Posted by Tania Kindersley.
Warning for swearing.
Of course the only news in the entire world today is what naughty James Naughtie said on The Today Programme. This is quite lucky for me, because I have just written 1500 words of my book, in an outrageous burst of verbosity. I managed to deploy an argument which included Medusa, Barry Norman, Dirk Bogarde, Marilyn Monroe, Artemis, and Charlotte Rampling, which means that now I do not have one working brain cell left in my head. As a result, I have nothing useful to say about the continuing Lib Dem row over tuition fees, or the Iranians going to Geneva to talk about their nuclear programme, or the Russian spy in the House of Commons, or the latest Wikileak. (Luckily I have no opinion about Cheryl Cole, so that is one less thing I have to worry about, although apparently she has done something which is getting the newspapers excited. Although it does seem she merely has to wake up in the morning to get certain sections of the press hot under their frayed collars.)
Thank goodness then that Mr Naughtie chose this morning to introduce Jeremy Hunt, the Culture Secretary, as Jeremy Cunt the Hulture Secretary. Twitter went ballistic, abandoning for a moment its reverent contemplation of KEVIN PIETERSEN'S (yes, he now goes into capitals too) majestic 227 knock in The Ashes. Best joke of the day went something along the lines of: now shocked parents all over Britain are having to explain to their children what a 'hulture secretary' is. Then, as if that were not enough, Andrew Marr was talking about Freudian slips with the lovely David Aaronovitch on Start the Week, and he SAID IT AGAIN. I think twice. I rang up Sarah: 'are they doing it for a bet?' we shouted at each other.
All of which means the good news is that I do not have to struggle to give you any coherent blog but can merely direct you here for your daily amusement.
(For my foreign readers, who are not addicted to the BBC and cannot get the iPlayer and have not a clue what I am talking about:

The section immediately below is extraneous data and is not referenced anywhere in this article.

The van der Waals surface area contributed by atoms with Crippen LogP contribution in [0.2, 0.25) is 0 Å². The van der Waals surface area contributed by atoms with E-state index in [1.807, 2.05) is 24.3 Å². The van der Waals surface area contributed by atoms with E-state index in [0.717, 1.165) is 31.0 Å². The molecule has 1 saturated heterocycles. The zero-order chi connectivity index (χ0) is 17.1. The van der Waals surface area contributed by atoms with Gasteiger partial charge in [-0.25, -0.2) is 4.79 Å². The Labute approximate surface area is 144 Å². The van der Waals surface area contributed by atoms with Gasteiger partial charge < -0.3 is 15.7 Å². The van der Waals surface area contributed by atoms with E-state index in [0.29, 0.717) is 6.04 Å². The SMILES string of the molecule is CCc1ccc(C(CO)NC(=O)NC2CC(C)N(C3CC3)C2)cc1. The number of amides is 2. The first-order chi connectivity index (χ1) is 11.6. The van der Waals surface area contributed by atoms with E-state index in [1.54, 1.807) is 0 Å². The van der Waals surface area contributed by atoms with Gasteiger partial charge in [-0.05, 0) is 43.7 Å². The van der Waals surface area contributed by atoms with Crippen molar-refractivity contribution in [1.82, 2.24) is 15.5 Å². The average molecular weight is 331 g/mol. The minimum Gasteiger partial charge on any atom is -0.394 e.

The Today Programme is the most serious national morning news programme. All the politicians listen to it, and all of them go on it. It not only reports the news, but quite often makes news.
James Naughtie is its veteran presenter, who has been working for the BBC since the Queen was a girl. He is famous for his long and involved questions. The very unkind might suspect that he is slightly in love with the sound of his own rolling locutions, so this makes the slip doubly funny.
Jeremy Hunt is one of those smooth, ambitious politicians. He may well be an extremely nice man, but I am suspicious of him because he has a long track record of making very disobliging remarks about the BBC. My deep fear is that actually he loathes the Beeb with a passion and longs to turn The Today Programme into Fox News. I really hope this is not true, but it adds an extra piquancy to what Naughtie called him.)
And some quick pictures -
My sister has logs:
In weather like this, that may be all you need.
The woods are dark and deep:
But just look at the outrageous colours in the beech avenue:
I know that some of you are worried about the dogs getting cold in all this weather, so I thought I would post a little series to show how much fun they are having. They adore the snow:
(I know that one is slightly blurry, but I had to put it in because it's such a SNOW DOG action shot.)
In more contemplative mood:
The almost unbearably sweet snow on the nose effect is because she likes eating the stuff, as if it were ice cream:
We only ever stay out for twenty minutes at a time, run about a lot, and then I take them inside and rug them up for a bit, under my delightful new blankets, until they are warm as toast. So do not fret. Also, despite their elegant appearance, they are tough as old boots. This is because of their Labrador blood. Labradors are descended from the St John's Water dog, and were used by the Portuguese fishermen who settled in Newfoundland to tow ropes between fishing boats, gather in fishing nets, and even pull dories along with their teeth. They are a miracle, really, bred for endurance, strength and loyalty. Generations later, they still have a thick undercoat and an oily layer next to the skin for repelling water. In the summer, both my dogs hear the call of their ancestral heritage, and plunge into the burn on the slightest excuse.
Finally, two more shots of the fantastical winter light. The view south over my garden wall:
And a little further west, colours I can scarcely believe are real:
(And for you England cricket fans out there, let us keep our fingers crossed for the next six wickets. As usual, I am braced for disaster: rain, Australian hundreds, the entire England bowling attack falling apart. That's cricket, say all the pundits, you never know what will happen. But oh, oh, the merest whiff of victory is in my nostrils, however much I try to dispel it.)